I was messing around with the WiDi driver to stream the Grateful Dead show tonite and disabled the Intel Video driver. At this point, the machine started up, did POST, did the swirly page and then a blue dim (not BSOD) screen came up and nothing. HD activity, not much else.
So I started the teapot up today, and went downstairs to check one thing. Ten minutes later I came up and there was no whistle. After checking the teapot, there was no water.
With our old crappy teapot, I wouldn’t care. Let it cool down, whatever. Of course this teapot is a 19/10 stainless teapot from the Eva Zeisel by Chantal collection, interestingly no longer sold (although the enamel clad one is). We inherited it from Aunt Lynn, and she liked nice stuff, and it is beautiful. After I cooked it, not so much.
It was discolored about two inches up from the bottom, with some burnt spots of something all over. It just got really hot, and burnt every piece of dirt on it. SO I started Googling and found from Chantal’s Use & Care:
If water has been boiled dry from the teakettle TURN OFF HEAT and do not remove teakettle until it has cooled. Leaving a dry teakettle on a hot burner can melt enamel/aluminum base and damage the teakettle and burner. This could be a possible source of fire.
Nice. The flame was on real low, since I knew I wasn’t sitting there, so maybe the damage is not bad. Another post recommended Bar Keeper’s Friend. It has saved me before, as it is a very nice fine abrasive. Another post says the metal is damaged beyond repair, and the wife will kill me. Well, the post didn’t really say that, I did.
So I started polishing with some BKF with a few drops of water, and used my clean hands. Luckily, most of the discoloration came off, except near the bottom, probably where the heat was highest. Good thing I a) caught it soon, and b) used low heat. Some of the burnt crust came off too, so it really looks good now.
The teakettle itself is nice, but not as functional as the cheapy. You could operate the cheapy with one hand, you need to remove the Chantal plug with your hand without getting burned by steam. Get used to it. It does not whistle reliably, either. B**ch, b**ch, b**ch.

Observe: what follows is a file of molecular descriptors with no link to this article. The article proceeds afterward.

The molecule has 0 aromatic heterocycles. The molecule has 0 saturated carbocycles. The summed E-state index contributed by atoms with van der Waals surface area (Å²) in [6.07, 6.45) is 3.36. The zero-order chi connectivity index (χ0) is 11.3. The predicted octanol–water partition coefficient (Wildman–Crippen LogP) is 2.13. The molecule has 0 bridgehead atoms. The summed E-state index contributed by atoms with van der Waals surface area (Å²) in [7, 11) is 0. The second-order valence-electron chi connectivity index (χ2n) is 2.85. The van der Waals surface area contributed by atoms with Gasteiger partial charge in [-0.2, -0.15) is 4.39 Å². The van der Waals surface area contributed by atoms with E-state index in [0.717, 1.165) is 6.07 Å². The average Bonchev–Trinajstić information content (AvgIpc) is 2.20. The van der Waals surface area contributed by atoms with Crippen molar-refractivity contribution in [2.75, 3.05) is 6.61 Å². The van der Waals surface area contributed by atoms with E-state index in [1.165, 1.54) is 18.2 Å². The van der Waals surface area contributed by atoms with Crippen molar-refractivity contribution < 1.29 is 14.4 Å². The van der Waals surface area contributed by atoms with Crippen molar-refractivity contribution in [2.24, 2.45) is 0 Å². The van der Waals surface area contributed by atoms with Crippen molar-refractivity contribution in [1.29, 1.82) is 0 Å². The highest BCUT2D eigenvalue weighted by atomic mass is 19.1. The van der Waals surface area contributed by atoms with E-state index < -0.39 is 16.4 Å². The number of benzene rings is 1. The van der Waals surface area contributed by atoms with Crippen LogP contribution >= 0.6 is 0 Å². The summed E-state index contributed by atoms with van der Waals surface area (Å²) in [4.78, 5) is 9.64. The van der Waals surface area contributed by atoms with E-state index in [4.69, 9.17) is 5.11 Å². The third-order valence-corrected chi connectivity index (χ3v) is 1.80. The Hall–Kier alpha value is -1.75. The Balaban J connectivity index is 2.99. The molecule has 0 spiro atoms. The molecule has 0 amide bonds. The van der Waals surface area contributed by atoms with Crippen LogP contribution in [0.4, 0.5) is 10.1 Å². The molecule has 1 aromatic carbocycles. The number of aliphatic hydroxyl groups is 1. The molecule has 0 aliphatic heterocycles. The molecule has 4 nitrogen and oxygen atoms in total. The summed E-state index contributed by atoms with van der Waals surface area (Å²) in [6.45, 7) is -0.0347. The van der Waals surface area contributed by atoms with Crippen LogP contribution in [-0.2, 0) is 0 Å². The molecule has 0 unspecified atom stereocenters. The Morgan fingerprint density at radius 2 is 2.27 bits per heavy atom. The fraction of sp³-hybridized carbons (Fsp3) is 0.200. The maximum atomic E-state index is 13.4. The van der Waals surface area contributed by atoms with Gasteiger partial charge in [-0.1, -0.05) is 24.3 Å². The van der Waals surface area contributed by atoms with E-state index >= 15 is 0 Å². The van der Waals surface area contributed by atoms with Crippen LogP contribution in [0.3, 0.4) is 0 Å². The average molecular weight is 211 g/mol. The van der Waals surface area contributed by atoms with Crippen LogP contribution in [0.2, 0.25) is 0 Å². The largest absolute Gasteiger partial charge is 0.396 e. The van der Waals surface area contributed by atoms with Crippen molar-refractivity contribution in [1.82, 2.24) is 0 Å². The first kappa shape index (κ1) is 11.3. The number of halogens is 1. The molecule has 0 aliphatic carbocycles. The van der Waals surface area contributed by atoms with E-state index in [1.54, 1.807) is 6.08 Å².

I got a free day off today — and it’s too darn cold outside — so time to attack a few jobs that have been neglected.
First was my old Weller WTCPN soldering station that I inherited from several jobs ago when they ditched hardware development – very tacky now in this lead-free era, but used to work great, and I don’t want to invest lots in a new RoHS solder station that overheats things faster that I use twice a year. And Radio Shack still sells loads of 63-37 solder.
But my station developed a problem with the jack where the iron plugs into the base. It was intermittent for the longest time, then just stopped working (of course the last time I tried to use it). So I found a Weller TC369A repair kit on eBay for $10, original mfg. part. Shipped here. Cheap.
Open the base with 4 screws. Clip clip clip the wires, and replace them with the new plug using (another set of ) wire nuts (supplied). Screws back. Done.
The iron half requires a big iron because you gotta tin leads and solder them to a big tubular plug — think a DIN plug. The tinned wire did not fit, so I just got a good joint at the base and it was fine.
So it seems to work. Heats up fast, and the thermo control seems to click louder and more regular, like the connection was bad all along. Yay!